The figuresThe disposal programme was outlined in Hammerson’s full-year results for 2018, in which the firm announced a £268.1m loss. In the year to 31 December net rental income dropped 6.2 per cent from £370.4m at the end of 2017 to £347.5m.
Why it mattersThe company, which saw its share price tumble 20 per cent last year, has struggled with a challenging market and failed takeover attempts. Investors rejected a bid for rival Intu shopping centres and a takeover approach by France’s Klepierre. Expectations for further sales had mounted after reports in the Sunday Times that US hedge fund Elliott Advisors had put pressure on Hammerson boss David Atkins to offload more properties. The firm said today that it is “open-minded” about the upper limit of the 2019 disposal programme and is in active discussions on transactions with a total value of more than £900m.
What the company saidChief executive David Atkins said: “2018 was a tough year particularly in the UK. Tenant failures, the structural shift in retail and a more considered consumer created a difficult operating environment, putting pressure on property values. Outside of the UK our destinations performed better with a strong contribution from premium outlets.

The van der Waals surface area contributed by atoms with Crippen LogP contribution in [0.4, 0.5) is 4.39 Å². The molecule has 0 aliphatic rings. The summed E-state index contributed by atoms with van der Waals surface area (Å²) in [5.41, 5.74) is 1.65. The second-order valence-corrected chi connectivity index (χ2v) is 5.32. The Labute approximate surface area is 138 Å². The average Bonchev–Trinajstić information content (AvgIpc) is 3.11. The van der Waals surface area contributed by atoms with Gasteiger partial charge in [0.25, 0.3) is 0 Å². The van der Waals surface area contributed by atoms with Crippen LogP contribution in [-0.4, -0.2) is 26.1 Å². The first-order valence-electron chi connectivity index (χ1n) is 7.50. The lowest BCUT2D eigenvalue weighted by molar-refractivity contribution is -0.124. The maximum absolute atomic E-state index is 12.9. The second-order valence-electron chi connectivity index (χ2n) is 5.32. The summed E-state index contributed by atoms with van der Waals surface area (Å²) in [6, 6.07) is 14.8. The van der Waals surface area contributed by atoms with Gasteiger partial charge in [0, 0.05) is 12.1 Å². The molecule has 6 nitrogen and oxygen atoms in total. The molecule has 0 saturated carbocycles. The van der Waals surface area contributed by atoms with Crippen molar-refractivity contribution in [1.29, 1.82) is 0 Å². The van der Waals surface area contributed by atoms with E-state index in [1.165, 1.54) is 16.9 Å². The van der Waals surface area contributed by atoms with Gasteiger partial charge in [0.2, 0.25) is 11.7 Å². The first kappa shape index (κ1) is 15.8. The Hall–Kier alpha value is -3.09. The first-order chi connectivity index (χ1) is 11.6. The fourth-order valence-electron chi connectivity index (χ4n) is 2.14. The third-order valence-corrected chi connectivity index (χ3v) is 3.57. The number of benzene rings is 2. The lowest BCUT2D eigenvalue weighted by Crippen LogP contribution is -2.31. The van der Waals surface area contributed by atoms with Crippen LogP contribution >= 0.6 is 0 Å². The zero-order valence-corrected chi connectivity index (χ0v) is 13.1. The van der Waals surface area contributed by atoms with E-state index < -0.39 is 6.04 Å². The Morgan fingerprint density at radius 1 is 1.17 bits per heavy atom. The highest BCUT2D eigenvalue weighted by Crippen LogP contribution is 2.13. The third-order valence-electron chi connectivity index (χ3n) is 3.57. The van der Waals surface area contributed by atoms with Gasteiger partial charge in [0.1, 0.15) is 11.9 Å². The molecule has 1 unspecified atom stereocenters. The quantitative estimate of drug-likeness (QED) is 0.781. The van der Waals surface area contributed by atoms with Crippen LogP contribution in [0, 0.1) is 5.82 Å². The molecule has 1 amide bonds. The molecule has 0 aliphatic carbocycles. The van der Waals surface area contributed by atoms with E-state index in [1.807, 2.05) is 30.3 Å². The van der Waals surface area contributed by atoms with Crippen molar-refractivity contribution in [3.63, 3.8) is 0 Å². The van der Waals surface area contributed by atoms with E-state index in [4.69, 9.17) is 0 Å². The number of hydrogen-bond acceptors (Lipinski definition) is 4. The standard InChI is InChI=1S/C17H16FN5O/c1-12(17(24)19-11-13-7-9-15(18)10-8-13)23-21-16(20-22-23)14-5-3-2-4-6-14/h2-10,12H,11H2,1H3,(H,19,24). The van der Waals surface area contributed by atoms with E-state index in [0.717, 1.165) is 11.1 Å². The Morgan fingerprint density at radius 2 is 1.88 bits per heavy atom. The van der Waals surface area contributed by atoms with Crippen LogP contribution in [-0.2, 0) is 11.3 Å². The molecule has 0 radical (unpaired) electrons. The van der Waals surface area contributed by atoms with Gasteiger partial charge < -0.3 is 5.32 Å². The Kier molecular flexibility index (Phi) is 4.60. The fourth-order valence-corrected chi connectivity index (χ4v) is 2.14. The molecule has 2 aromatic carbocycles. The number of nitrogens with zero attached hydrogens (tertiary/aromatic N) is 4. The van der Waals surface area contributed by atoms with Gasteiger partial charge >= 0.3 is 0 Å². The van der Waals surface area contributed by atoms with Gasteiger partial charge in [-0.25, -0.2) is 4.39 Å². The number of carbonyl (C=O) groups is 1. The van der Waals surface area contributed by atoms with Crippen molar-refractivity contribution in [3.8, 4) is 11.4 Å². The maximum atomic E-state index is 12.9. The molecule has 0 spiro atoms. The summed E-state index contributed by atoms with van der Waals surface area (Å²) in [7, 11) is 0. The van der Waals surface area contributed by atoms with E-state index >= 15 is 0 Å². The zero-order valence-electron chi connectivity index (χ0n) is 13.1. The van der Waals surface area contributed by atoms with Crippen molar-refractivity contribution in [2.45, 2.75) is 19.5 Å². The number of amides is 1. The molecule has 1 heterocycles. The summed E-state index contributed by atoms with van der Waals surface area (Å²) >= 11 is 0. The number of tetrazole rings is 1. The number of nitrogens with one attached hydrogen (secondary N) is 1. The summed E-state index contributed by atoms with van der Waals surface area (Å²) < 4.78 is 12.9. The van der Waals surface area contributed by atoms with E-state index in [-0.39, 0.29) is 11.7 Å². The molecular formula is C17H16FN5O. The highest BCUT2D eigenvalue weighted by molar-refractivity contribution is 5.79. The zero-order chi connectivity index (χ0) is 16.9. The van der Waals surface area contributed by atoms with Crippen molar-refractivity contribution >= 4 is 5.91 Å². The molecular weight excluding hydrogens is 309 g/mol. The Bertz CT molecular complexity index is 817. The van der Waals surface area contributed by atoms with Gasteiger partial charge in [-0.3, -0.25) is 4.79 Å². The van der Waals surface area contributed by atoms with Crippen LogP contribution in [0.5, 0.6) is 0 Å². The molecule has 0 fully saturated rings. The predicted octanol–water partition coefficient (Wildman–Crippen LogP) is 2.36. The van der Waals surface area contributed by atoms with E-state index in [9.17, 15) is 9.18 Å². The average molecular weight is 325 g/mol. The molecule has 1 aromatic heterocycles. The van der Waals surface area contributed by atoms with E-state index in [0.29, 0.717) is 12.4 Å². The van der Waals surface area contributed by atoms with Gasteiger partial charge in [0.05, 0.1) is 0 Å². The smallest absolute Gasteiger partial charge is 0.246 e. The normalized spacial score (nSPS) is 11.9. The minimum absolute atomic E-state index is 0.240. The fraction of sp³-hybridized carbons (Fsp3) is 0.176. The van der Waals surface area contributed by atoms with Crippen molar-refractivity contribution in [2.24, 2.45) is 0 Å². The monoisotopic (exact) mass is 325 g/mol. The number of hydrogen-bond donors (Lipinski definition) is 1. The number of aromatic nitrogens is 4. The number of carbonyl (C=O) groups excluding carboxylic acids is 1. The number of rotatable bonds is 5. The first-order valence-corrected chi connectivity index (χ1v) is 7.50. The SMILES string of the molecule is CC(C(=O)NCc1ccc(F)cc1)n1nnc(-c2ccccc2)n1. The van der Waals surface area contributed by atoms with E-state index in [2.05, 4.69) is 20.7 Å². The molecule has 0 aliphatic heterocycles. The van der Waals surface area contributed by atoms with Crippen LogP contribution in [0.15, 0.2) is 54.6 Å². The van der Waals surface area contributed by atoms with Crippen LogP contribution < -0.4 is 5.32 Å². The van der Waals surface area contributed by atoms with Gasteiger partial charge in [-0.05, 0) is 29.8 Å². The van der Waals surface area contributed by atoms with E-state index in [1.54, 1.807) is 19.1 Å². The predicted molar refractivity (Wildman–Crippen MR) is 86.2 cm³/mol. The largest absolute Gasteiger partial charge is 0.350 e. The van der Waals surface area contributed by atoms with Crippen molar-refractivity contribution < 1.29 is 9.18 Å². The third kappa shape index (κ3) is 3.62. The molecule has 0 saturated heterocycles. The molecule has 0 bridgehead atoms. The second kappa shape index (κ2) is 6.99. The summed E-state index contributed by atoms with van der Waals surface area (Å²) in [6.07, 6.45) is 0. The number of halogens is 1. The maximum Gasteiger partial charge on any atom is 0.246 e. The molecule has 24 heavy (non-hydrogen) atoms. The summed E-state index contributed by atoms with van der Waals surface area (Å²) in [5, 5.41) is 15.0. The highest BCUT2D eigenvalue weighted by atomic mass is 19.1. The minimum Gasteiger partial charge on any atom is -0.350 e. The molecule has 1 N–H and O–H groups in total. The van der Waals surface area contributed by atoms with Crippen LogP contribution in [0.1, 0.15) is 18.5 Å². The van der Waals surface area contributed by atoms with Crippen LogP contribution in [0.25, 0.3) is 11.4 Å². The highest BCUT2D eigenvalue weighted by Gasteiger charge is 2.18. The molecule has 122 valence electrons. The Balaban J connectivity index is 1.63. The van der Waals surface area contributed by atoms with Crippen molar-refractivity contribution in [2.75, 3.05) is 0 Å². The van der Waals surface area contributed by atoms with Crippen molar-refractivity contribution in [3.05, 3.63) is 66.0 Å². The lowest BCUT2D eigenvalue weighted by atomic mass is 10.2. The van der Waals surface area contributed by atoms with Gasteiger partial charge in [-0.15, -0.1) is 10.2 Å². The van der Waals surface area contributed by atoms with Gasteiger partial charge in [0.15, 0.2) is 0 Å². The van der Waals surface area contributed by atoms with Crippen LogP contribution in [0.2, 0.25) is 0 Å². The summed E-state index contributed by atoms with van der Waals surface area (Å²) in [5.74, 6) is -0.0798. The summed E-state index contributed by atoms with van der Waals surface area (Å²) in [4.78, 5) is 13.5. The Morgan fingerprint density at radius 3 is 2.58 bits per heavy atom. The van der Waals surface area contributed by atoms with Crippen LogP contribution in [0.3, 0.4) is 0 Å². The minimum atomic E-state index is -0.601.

“We believe that a successful deleveraging programme will best position Hammerson for the current environment and beyond. Disposals will also enable us to prove the inherent value of this business – which we believe is not recognised in the current equity market. “Having successfully achieved £570m of disposals in 2018, we are aiming to dispose of at least £500m in 2019. “We remain committed to exiting retail parks over the medium term and are in active portfolio-wide discussions on transactions of over £900m, which would add further strength to our balance sheet. What analysts said “The company is looking to sell at least £500m in assets this year, to take debt below £3bn, but there is no cap on the disposal plan and Mr Atkins notes that deals with a potential value of more than £900 million are under discussion," AJ Bell investment director Russ Mould said. “Spending on the purchase of new properties dropped to just £12 million in 2018, below even 2008’s nadir, and development and refurbishment spend fell to £89 million, the second-lowest figure in a decade. Meanwhile, disposals topped £550 million with more to come, so Hammerson does seem to be battening down the hatches as it prepares to meet the retail industry storm head on and seeks to prove that its portfolio is undervalued by investors.